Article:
SAINT LOUIS POST DISPATCH
Back on September 10th, Sam Page made the first step in loosening restrictions for St. Louis County fall sports to compete. Page’s announcement marked headlines due to protests regarding moderate and high-contact sports, and many neglected to recognize the new liberties given out to certain low-contact teams. One of the most prevalent sports given clearance was cross country. On the back of this year’s MSHSAA reclassification for private schools and a developing core of runners, John Burroughs’ cross country squad was amped up for the season. “When we knew we were going to have a season, I think the collective feeling was of relief. On the mens’ team, we had four seniors and incredible underclassmen depth, classes were reorganized (largely in our favor), and we came off some really outstanding summer training–really, if any year was our year to do something, this was it,” attributed Nathaniel Doty ‘21. Both boys and girls cross country took full advantage of their potential. Led by Yale University commit and senior Kylie Goldfarb’s second-place finish, followed closely by junior Cori Spetnagel in tenth, the girls cross country team finished first place in the Missouri Class Three State Championships for the first time in the school’s history. Quite obviously, the girls’ season is one that will be remembered. The boys’ team didn’t let up from there. A combination of the stout senior leadership from Nathaniel Doty, Sandy McMillian, Daniel Martin, and Samuel Wang, and the underclassmen speed from Akash Mallady (‘22) and Ted Spetnagel (‘24) pushed the Bombers to fourth place in the state. Doty notes that due to the team’s depth, “we really came out swinging this year. When we showed up at meets and posted better 1-5 splits than teams in higher classes, we knew that we had something special.”
However, the hallmark image of this team’s historic season is without a doubt senior Nathaniel Doty aiding Lutheran-St. Charles junior Noah McMullen through the finish line after breaking down before the end of the state race. Glued to school social media pages, it was impossible to miss such a rare occurrence. In the midst of the race, Doty notes “I would say it was 90% impulse 10% thinking…By the time I reached Noah, who I had seen fall twice while I was running down the finishing straight, I didn’t want to let it happen again and I ran straight towards him. He got up again by his own power but quickly fell, so I scooped him up under his arms and walked him across the line.” Due to McMullen being unable to finish on his own power, his time was disqualified. On that account, Lutheran St. Charles finished second in class three. “While I haven’t broken down in the middle of the race, it often feels like I’ve come close. I’ve had several races where it just feels like my legs won’t keep moving. However, part of what I admire so much about Noah is that I’ve never been able to push myself that hard” says Doty.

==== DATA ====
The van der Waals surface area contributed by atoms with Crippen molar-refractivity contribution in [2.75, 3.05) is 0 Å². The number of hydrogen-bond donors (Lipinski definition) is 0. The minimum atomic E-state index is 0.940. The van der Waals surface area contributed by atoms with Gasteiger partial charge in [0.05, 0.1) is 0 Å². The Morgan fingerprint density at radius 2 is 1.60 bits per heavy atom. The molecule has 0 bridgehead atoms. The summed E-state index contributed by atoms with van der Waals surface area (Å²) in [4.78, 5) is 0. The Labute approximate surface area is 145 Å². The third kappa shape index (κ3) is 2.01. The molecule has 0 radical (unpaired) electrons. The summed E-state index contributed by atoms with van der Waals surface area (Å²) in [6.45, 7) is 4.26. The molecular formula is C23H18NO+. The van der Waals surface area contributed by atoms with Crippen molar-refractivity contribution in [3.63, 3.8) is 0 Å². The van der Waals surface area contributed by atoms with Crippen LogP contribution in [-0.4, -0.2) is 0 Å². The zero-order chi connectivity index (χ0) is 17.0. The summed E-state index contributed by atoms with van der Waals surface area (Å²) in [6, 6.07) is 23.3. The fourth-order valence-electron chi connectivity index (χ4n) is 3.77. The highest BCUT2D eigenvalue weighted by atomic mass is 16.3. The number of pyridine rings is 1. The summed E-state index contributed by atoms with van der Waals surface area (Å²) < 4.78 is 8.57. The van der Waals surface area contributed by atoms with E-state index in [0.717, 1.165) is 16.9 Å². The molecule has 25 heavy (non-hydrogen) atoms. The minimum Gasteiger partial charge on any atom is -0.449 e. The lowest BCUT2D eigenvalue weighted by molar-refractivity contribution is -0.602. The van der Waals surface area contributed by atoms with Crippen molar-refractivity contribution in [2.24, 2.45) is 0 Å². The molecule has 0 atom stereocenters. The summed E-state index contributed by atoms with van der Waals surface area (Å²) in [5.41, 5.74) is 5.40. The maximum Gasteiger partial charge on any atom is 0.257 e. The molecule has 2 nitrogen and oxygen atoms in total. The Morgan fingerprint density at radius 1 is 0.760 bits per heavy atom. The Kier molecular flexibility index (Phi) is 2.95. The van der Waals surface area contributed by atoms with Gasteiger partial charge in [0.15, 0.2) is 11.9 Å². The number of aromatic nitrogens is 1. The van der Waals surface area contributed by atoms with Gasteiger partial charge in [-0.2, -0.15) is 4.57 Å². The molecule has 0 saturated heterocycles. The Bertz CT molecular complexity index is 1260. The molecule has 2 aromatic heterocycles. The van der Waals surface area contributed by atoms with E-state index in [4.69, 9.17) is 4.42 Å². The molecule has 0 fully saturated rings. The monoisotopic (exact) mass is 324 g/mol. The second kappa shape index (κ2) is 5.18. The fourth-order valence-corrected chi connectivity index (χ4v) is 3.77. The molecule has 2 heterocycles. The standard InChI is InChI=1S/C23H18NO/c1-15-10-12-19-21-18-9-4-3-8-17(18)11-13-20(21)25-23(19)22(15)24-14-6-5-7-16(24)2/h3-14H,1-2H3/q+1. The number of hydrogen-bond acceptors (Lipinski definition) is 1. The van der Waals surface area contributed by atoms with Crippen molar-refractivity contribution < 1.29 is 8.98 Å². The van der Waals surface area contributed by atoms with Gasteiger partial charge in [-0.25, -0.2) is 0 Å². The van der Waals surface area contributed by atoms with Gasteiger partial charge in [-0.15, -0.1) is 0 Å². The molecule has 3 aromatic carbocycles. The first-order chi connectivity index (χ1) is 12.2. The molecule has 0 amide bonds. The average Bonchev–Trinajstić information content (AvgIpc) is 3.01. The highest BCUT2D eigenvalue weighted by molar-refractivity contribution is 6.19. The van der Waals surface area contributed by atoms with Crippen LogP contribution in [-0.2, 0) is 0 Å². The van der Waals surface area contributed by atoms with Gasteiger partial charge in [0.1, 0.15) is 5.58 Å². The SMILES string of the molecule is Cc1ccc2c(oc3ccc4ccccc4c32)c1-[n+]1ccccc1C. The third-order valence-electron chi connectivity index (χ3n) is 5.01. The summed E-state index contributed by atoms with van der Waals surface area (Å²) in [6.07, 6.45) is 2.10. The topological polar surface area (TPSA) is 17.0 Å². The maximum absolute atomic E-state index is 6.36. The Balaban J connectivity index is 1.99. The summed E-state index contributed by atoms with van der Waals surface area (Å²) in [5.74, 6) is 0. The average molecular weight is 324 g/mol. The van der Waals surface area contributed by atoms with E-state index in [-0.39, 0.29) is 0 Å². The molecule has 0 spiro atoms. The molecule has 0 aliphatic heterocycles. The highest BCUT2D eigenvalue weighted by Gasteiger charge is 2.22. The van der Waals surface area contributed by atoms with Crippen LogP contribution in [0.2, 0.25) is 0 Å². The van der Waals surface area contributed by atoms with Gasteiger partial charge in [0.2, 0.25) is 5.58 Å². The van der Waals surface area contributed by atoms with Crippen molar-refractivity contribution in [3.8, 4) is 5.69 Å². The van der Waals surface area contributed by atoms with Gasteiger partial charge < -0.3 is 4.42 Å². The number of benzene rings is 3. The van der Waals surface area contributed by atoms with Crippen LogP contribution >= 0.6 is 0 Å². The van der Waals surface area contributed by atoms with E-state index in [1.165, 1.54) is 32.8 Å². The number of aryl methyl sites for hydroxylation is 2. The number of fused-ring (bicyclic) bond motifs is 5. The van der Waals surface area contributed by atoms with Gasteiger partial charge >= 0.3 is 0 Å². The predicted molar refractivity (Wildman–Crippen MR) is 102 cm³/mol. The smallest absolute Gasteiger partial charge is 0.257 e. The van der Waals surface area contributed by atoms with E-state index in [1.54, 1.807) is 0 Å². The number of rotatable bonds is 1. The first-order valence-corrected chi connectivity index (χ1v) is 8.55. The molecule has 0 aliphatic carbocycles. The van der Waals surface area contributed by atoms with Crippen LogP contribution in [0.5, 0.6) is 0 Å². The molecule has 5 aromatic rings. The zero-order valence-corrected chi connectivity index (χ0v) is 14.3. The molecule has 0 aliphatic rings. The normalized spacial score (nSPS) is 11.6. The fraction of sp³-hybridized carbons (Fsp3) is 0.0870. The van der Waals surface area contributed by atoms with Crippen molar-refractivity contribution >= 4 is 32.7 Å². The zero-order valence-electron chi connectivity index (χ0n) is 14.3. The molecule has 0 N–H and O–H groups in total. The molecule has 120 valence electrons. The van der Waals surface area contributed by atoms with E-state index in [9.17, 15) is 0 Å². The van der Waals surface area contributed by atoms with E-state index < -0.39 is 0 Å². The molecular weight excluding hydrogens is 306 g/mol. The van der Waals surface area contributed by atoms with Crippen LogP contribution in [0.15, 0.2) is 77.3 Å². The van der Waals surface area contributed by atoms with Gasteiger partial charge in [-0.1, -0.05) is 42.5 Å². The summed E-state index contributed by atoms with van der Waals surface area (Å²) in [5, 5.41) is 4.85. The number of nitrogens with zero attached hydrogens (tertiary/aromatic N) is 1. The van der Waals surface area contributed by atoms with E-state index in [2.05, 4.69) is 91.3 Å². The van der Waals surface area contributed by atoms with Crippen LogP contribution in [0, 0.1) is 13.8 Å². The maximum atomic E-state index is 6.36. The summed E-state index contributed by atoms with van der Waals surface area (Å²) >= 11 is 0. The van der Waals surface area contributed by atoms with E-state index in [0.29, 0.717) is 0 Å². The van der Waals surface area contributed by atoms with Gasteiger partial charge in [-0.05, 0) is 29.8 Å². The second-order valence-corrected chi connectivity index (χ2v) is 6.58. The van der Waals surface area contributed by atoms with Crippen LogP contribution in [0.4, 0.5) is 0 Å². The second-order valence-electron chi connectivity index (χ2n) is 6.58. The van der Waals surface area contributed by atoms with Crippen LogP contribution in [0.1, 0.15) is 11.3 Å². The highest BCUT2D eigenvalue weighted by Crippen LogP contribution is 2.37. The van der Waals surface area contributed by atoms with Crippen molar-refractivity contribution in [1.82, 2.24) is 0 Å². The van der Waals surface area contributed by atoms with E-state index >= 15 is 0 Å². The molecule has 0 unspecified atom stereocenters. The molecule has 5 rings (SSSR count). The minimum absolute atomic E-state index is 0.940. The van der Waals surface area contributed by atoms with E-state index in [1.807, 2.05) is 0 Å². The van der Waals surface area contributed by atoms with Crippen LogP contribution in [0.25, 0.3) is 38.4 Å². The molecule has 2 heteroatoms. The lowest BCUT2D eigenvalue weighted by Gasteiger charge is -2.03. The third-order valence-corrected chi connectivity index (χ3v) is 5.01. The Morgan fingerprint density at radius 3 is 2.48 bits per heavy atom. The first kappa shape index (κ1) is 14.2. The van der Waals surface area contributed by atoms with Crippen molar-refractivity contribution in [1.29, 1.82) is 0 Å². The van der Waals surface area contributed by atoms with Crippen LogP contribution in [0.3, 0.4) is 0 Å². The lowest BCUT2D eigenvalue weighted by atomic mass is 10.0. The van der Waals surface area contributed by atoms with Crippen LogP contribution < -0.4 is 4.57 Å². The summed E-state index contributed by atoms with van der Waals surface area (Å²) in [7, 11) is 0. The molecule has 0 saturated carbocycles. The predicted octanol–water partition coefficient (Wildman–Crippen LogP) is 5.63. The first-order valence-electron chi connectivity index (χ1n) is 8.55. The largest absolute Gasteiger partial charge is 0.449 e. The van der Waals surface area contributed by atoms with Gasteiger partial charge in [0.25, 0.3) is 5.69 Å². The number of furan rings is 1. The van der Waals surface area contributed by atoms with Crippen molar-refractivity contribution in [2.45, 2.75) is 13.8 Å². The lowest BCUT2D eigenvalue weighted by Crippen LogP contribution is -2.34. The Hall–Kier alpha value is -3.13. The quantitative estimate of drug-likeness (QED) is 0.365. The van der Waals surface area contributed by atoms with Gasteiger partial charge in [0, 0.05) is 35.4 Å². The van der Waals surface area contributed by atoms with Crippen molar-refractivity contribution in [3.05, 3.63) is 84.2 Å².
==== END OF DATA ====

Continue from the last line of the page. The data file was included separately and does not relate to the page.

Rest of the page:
Despite how impressive Nathaniel’s deed was, it is hard to say that it was a surprise. Fellow senior teammate Samuel Wang added that the state race “Really speaks to [Nathaniel’s] character… He’s always there for his teammates, but loves the sport above all.” If anyone on the team were to stop mid-race for another, it would be Nathaniel. A week after the cross country state championships, Noah McMullen, accompanied by the Lutheran-St Charles athletic director, presented Nathaniel with a plaque in assembly to commemorate his act of kindness. When addressing Nathaniel and the school, McMullen attributed namely that “sportsmanship is what makes a good athlete great.” Following McMullen’s address, Nathaniel used his time to encourage the John Burroughs student body to consider running cross country. If someone were to steal my phone, the only app I would be embarrassed for them to see would be “Run Tracker”, where my leisurely jog times are recorded. Cross country runners aptly use the phrase ‘our sport is your punishment’, to which they deserve more recognition than they usually receive. As Noah McMullen displayed, each runner works with every ounce of their consciousness to trim their splits. John Burroughs may never see both the girls and boys succeed at the level they have in 2020. Moreover, the team succeeded in a historical manner while displaying the utmost integrity.